Automatic database backup

I use git extensively for version control. Its nice to use git since it backs up the code, but the database still remains unversioned. Well, thankfully, XAMPP has a script that does a database dump. So, I wrote a script to do the dump and then commit it to git.

Step 1

Create a directory in the home directory for the database dump

$ mkdir projectname-database $ cd projectname-database 

Step 2

Initialize git in the directory

$ git init 

Step 3

Do a database dump for the initial commit

$ /opt/lampp/bin/mysqldump -u root database-name > database.sql 

Step 4

Commit the database file

$ git add . $ git commit -am 'Initial database commit' 

Step 5

Now we’ll write a script to do the database dump and add commits. Open your favorite text editor and write the following script. Save the file as probably ‘database-project’ in your home folder

#!/bin/bash /opt/lampp/bin/mysqldump -u root database-name > /home/username/projectname-database/database.sql cd /home/username/projectname-database/ git commit -am 'Database dump at `date`' 

Save the script so that you can run it via a cron.

Step 6

Give the script executable permissions.

chmod a+x /home/username/database-project 

Step 7

Open crontab with the following command

$ crontab -e 

Step 8

Add the following line

00,30 * * * * /home/username/database-project 

This cron will run the script every 30 minutes.

Basically what happens here is the database dump will be taken every 30 minutes and the change will be committed to a git repository allowing you to keep track of the overwriting. I’ve found it quite useful and I hope you will too.

Baking on Ubuntu while using xampp

So, I’m a web developer working on Ubuntu. Since I don’t want to get into complications like pinning to have earlier versions of PHP (useful when developing on Drupal), I use XAMPP. Its a bit of a work to get php ready to bake while using XAMPP on Ubuntu. These instructions are probably generic to any bash shell, but tested and working on Ubuntu. Also note, I assume you install XAMPP in the expected directory at /opt/lampp.

  1. Add an alias for php in .bashrc. Open the ~/.bashrc file and add the following line:

     alias php='/opt/lampp/bin/php' 
  2. When running the bake script, run it as follows:

     php cake.php bake 


CakePHP moved from Javascript helper to a Js helper and they decided to add support Prototype/Scriptaculous, Mootools/Mootools-more, and jQuery/jQuery UI.  Out of the 3, jQuery remains the one I like most so far. I’m not an expert in it (yet :p) but its pretty nifty to work with. Sometimes when working with one or more libraries, the jQueryObject which is $ by default tends to clash with other libraries. CakePHP of course has code to deal with this, only is not publicly mentioned how to do it. I spent around 5 hours to discover how, and here it goes drum roll

    $js->JqueryEngine->jQueryObject = '$j';     print $html->scriptBlock('var $j = jQuery.noConflict();',         array('inline' => false));

When you look at the code using firebug, you would now see the jQueryObject changed to $j. I’ve suggested a section to the book for this and I’ve also modified some of the documents for stuff that I found helpful.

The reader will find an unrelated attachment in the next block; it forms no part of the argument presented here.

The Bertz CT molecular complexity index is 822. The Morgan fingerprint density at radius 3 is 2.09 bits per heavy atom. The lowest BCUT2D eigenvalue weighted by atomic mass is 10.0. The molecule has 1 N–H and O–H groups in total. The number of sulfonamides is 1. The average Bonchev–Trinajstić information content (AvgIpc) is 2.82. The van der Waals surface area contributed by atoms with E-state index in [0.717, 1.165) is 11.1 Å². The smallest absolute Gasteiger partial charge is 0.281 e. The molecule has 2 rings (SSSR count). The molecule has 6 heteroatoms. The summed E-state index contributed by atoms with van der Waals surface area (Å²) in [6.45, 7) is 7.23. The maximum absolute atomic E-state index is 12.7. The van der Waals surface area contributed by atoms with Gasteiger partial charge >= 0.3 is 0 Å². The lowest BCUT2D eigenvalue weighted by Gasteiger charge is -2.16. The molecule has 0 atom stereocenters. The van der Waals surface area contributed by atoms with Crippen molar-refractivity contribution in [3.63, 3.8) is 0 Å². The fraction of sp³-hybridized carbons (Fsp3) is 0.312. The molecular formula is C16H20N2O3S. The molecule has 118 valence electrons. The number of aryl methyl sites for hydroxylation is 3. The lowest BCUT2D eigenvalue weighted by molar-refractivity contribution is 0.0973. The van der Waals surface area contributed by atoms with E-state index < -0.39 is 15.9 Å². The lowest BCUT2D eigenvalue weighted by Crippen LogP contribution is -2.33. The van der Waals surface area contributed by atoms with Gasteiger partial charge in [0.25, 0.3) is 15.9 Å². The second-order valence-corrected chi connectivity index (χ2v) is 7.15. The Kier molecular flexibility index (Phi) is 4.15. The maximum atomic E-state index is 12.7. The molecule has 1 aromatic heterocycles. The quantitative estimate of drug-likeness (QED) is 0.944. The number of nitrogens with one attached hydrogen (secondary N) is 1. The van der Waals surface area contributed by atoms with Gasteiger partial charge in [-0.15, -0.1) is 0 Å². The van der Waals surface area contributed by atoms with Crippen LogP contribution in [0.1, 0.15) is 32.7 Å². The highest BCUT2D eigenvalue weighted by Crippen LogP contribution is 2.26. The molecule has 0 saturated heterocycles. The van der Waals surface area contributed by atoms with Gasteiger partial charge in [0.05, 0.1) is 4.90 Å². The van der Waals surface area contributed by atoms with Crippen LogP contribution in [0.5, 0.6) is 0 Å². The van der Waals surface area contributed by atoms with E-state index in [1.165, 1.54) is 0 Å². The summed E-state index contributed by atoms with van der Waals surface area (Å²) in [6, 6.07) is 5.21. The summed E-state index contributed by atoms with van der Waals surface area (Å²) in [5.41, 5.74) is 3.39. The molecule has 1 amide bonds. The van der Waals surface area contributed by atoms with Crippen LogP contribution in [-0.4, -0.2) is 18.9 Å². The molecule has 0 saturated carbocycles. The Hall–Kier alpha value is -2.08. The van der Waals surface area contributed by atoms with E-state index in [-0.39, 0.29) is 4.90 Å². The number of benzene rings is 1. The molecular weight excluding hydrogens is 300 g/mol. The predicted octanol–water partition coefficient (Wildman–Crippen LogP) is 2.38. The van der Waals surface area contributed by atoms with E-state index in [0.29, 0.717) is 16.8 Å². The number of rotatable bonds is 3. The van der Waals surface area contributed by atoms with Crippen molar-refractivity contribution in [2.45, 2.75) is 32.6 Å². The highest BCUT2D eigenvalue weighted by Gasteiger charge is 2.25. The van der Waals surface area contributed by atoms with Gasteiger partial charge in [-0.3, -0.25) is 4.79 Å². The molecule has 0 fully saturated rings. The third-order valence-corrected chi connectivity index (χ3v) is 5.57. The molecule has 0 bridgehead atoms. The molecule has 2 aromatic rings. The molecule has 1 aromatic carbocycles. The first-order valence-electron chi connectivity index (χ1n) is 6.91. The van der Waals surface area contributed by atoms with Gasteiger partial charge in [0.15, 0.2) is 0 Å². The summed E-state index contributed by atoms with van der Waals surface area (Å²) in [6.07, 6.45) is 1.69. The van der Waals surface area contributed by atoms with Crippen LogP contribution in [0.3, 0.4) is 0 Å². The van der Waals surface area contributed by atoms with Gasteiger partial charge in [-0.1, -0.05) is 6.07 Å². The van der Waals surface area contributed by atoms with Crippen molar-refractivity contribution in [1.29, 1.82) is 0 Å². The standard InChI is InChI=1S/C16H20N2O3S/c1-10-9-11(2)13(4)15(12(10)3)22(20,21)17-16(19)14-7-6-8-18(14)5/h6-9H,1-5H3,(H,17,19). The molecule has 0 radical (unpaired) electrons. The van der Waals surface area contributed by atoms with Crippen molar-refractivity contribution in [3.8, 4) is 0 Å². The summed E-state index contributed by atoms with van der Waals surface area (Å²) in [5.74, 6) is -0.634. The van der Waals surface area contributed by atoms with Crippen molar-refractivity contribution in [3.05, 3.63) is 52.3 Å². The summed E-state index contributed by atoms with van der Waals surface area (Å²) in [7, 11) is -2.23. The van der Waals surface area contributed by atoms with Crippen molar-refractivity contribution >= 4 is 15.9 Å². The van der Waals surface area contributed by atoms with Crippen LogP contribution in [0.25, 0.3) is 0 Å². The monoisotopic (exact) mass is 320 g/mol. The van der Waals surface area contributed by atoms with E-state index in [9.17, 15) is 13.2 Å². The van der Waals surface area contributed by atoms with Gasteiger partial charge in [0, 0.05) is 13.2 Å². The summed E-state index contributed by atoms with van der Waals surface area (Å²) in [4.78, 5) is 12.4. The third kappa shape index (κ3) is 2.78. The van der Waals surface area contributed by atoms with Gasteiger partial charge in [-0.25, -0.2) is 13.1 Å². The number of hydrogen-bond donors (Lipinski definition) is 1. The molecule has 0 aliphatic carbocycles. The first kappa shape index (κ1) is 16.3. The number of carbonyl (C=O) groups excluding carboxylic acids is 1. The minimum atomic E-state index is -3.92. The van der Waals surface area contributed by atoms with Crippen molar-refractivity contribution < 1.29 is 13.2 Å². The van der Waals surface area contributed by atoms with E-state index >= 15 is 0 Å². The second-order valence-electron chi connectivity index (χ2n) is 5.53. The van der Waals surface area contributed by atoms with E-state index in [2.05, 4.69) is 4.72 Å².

pageTitle gotcha

When cake moved from 1.2 to 1.3, there were a few changes. While the manual is up-to-date, the default manual that’s shown tends to be 1.2 and there is a section in the 1.2 manual that talks about the migration. I got stuck with one of the gotchas today. I spent 1 hour trying to find out why the title I set in $pageTitle would not print with $title_for_layout until Phally pointed it out on IRC for me. To set the title from the controller, I’m supposed to this

    $this->set ('title*for*layout', 'My title');

Doh! Anyway, now I’ve changed my bookmark to the 1.3 manual instead of 1.2

For a full list of changes, take a look at the transition guide.

Cake is yummy!

Its a few weeks since I formally started my career as a web developer and I feel I’ve got lots to say. I started working on a project writing PHP code that mixed with the view, basically a bunch of php files with lots of PHP code and html. It was easy, but it wasn’t great fun. There was indeed a lot of copy and paste and find and replace, but it was hard work to get things done though it was easier to figure out how to do things.

When I started working on a new project, I convinced my boss that we should try moving to a framework and I chose CakePHP for some reason though there was CakePHP, Codeigniter, and Symfony to chose from. Something about CakePHP pulled me towards it. It took a fair bit of experimentation before I was able to convince myself that I could do it (yeah, this was after I convinced my boss).

After about a week into development, I can happily say that it is indeed awesome and yummy. I like the inbuilt helpers and components that helps do a lot of common tasks like access control, pagination, data validation, and others quite easily. But the best part, is baking code. It takes a lot of the boring part out of coding for a web application especially when your entire application is a CMS like system that is somewhat custom made to client requirements. Being the first project I’m doing in CakePHP, I think it might take around 2 weeks for this project, but I’m pretty sure, I can cut down this time to probably a week or less once I get a feel for it.

I’ve got stuck a fair number of times and I’m really glad that most of my google searches lead me back to the Manual and its mostly what I wanted at that time too. In some cases I got stuck and lost for hours at a time, and that was when IRC came to my rescue. There was always someone online who had a good idea about cake, particularly markstory and savant, always willing to help us newbies. I look forward to more adventures and perhaps more frequent posts.